WIHM: Being Accepted As A Young Writer
An interview with Mariesa Inez whose short “Seven Minutes” will be released in the upcoming ‘Paying the Ferryman’ anthology.
Why did you choose the horror genre?
I didn’t choose the horror genre. The horror genre chose me. And then it possessed me for a while until it consumed my life.
Okay, in all seriousness, that is basically what happened.
I didn’t know much about the paranormal genre for a while. When people would mention it I thought it was all only vampires and werewolves which didn’t really interest me.
Eventually, later towards the end of middle school, I picked up a few YA paranormal books suggested to me by a friend and realized just how broad this genre was. There was so much you could do with it. You could write about the weird and unexplained, making people think twice about what’s really hidden in our world.
I’ve always loved reading and writing fantasy, but I also love the stories set in our world, about the weird things that happen. Paranormal is a perfect mix of fantasy and more darker things. I also loved the idea that you could weave in reality and your own crazy ideas to come up with something that was really cool and imaginative.
Emotions are important to me in a story, and emotions came easily when I wrote a paranormal story. I loved making people who read my stories feel, whether it was fear, curiosity, or sadness. It may sound mean, but some of my proudest moments are when I freaked someone out or made someone cry with my writing. When I create emotion I know it was all worth it.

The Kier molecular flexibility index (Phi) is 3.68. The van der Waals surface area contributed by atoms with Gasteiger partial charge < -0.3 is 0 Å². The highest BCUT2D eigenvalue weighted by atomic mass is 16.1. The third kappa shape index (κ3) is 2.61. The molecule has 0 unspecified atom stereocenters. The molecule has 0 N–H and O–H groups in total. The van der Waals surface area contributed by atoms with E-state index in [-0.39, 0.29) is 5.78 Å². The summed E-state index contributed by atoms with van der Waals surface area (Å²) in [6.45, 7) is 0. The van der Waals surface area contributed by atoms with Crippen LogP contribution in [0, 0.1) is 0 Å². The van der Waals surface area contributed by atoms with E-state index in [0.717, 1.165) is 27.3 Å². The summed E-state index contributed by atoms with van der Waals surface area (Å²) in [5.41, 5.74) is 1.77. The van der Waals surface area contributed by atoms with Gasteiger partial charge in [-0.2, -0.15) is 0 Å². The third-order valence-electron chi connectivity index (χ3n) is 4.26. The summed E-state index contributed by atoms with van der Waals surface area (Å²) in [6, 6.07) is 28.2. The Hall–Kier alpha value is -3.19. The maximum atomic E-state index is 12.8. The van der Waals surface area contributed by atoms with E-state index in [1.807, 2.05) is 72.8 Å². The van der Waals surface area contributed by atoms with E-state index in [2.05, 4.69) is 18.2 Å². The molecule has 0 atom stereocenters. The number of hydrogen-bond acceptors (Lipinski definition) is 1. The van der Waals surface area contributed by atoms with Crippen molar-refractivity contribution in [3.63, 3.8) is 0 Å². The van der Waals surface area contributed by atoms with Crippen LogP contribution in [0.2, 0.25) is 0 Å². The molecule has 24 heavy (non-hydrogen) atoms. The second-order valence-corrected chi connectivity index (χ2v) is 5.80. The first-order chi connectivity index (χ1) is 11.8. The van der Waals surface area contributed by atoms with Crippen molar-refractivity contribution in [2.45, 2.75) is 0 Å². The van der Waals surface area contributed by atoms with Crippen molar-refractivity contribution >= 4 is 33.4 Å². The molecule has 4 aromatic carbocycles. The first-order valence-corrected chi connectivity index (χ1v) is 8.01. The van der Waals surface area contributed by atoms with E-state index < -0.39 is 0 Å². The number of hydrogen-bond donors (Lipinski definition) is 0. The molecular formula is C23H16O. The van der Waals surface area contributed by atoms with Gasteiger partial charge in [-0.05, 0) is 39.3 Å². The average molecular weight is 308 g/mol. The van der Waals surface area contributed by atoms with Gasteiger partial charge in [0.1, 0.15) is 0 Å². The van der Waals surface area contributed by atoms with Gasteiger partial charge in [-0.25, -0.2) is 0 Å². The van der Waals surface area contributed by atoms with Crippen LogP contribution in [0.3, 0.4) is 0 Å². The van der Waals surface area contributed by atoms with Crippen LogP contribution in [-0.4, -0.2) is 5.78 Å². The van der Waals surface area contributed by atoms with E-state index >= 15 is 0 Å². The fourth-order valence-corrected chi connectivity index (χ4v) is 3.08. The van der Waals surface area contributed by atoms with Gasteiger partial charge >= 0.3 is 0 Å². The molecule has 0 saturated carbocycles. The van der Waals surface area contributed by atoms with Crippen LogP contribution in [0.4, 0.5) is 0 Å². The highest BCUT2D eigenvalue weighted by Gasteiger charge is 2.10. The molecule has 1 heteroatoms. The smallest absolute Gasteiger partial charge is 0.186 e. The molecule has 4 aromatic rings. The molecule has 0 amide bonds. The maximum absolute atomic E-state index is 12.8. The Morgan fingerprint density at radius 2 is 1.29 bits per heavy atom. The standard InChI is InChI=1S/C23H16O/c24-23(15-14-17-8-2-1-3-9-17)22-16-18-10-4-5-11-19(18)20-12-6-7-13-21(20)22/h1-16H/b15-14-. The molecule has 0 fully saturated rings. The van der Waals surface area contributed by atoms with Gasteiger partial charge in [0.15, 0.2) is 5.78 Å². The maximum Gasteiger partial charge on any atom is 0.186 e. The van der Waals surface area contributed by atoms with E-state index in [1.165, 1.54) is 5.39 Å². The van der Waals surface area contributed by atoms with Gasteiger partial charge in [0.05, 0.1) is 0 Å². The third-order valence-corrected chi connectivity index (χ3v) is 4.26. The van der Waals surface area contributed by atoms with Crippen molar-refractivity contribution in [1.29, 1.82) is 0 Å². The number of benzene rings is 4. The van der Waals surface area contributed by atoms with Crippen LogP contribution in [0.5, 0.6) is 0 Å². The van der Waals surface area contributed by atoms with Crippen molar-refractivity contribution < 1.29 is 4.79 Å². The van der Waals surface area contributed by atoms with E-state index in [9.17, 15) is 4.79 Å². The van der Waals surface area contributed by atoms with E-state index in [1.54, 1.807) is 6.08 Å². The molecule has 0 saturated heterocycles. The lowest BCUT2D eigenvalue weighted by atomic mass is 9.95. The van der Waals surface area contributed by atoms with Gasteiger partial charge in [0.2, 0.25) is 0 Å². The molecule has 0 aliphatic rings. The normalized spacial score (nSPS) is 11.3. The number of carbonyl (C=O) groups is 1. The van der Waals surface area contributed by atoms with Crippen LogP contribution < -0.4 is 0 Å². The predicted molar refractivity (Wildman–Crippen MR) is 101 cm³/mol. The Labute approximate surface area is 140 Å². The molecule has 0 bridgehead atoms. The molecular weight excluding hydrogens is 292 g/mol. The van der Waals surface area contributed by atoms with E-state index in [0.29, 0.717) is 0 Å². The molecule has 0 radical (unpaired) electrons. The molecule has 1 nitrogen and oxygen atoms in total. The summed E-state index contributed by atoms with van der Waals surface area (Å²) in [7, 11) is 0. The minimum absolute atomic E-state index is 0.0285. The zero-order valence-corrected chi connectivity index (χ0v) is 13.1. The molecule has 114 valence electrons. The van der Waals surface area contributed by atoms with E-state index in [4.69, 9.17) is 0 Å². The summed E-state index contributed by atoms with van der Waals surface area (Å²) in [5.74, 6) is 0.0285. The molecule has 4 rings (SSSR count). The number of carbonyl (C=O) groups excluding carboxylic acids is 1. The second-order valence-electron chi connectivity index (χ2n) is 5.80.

I’m a pretty goofy person, so people don’t usually expect me to write about what I do. The whole “girls only write cute things” is a gender stereotype, but it’s one many people unfortunately believe. Not that there is anything wrong with these stories but it means that sometimes your stories don’t get taken seriously when you write about darker things.
What was it like to be accepted in an anthology?
It was…indescribable, as I’ve loved writing for so long. Being 15, I never expected to be accepted any time before college or later.
Many people have had people go outright and tell them that they will never be published. I’ve been lucky enough to have a supporting group of family and friends. Still, I’ve met many negative people who treat my writing as just a hobby. Some people will ask me if I’m still writing my “stories” and act like it’s simply a teenager stage not something as serious as it is.
I’ve heard people say being an author is not a good way to live my life. And it’s frustrating. It’s frustrating having people not realize how important something is to you. Writing changed my life. I’ve worked through so many personal things with my writing. It’s made me laugh, cry, and feel powerful. People telling me it’s a mere side project is infuriating. It was as if the fact that I was a young, inexperienced, female and writing stories meant I wouldn’t get anywhere.
I always told myself I could become published later in my life no matter how scary it was or how long it took. The school assignment given to me to send in a short story to a publisher was the most intimidating thing I had done. After pushing send, I felt like I had already done something. I knew I’d made a big step and I was proud. I moved on, and kept writing.
One day, being bored at school, I opened my email on my mom’s laptop, I was expecting the usual random emails, but I saw an email in my junk drawer, and opened it. As soon as I saw the name of the publisher I’m pretty sure I stopped breathing. I read the first line about ten times, mouth hanging open. That’s when I start crying and saying “Oh my gosh” over and over again. I’m pretty sure my friends thought someone had died.